Pol­i­tics trumps jobs

Financial Mirror (Cyprus) - - FRONT PAGE -

So, it was a false alarm. By that I do not mean the Brexit vote, which re­mains, for rea­sons ex­plained at the end of this note, the big­gest threat to the world econ­omy and to risk as­sets since the global fi­nan­cial cri­sis. The false alarm was the brief panic about a US re­ces­sion caused by the slump in em­ploy­ment growth re­ported last month.

As I said at the time, there were four pos­si­ble ex­pla­na­tions for the shock­ingly weak May pay­rolls. Sam­pling er­ror alone means that monthly re­ports will un­der­state true em­ploy­ment growth by 115,000 roughly once ev­ery year. Se­condly, as the US ap­proaches full em­ploy­ment, monthly job cre­ation is bound to slow from the 200,000 monthly av­er­age since 2010 to around the 100,000 rate im­plied by la­bor mar­ket de­mo­graph­ics. Thirdly, pro­duc­tiv­ity may be pick­ing up from the abysmal and anoma­lous lev­els of the past few years, and if so 2% to 3% GDP growth would be con­sis­tent with slower em­ploy­ment growth. Fi­nally, the US econ­omy re­ally could be slid­ing into a re­ces­sion, or at least hit­ting some se­ri­ous speed bumps, per­haps be­cause of the pol­icy mis­takes and cap­i­tal mis­al­lo­ca­tions sug­gested by Charles.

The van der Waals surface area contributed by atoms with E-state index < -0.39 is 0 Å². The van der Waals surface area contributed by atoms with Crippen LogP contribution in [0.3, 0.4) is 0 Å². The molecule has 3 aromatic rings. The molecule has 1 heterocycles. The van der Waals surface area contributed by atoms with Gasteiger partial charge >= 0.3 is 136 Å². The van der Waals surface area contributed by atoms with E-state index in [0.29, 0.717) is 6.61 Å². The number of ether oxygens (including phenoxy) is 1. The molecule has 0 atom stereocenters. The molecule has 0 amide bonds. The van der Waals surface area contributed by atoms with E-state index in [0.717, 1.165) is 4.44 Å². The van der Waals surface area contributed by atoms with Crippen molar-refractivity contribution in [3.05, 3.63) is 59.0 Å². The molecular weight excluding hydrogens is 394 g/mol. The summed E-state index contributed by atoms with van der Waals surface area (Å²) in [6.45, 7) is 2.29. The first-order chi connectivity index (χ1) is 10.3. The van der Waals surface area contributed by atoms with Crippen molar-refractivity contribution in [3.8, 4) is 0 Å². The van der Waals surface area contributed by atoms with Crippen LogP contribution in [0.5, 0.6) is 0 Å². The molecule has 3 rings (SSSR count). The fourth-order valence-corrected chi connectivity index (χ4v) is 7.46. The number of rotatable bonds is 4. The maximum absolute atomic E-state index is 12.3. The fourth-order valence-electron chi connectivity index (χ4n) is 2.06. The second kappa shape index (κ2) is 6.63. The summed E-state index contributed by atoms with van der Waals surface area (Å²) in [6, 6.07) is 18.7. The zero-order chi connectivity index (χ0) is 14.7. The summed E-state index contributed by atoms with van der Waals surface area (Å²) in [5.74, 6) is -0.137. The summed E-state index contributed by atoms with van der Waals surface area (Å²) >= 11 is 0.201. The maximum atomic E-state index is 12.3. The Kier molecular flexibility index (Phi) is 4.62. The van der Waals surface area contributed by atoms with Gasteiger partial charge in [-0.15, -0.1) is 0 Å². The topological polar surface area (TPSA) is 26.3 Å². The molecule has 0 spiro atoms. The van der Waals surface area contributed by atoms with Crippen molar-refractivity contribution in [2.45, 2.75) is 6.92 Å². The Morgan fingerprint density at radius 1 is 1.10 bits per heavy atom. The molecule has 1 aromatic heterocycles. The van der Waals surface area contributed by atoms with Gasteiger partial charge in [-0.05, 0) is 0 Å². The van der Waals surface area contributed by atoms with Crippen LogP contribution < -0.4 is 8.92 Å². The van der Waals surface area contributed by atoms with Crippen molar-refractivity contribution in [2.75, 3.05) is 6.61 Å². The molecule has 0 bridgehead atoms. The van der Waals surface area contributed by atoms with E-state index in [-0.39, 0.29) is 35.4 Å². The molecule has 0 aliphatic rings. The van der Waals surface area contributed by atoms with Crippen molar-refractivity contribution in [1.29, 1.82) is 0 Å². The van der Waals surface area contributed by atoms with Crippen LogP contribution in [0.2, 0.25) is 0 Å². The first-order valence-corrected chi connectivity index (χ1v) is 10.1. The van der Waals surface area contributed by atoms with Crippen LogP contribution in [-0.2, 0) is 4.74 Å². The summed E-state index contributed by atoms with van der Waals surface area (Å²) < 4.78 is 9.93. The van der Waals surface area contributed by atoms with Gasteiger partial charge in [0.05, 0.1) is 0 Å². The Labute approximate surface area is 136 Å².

While just one ad­di­tional data point is not suf­fi­cient to draw de­fin­i­tive con­clu­sions, Fri­day’s blowout pay­roll re­port of 287,000 (or 252,000 when ad­justed for re­turn­ing Ver­i­zon strik­ers) sup­ports the first purely sta­tis­ti­cal ex­pla­na­tion (see chart). It is also con­sis­tent with the idea of a grad­ual ta­per­ing of job growth to­wards a steady-state path well be­low 200,000, since the av­er­age monthly job growth (ad­justed for the Ver­i­zon

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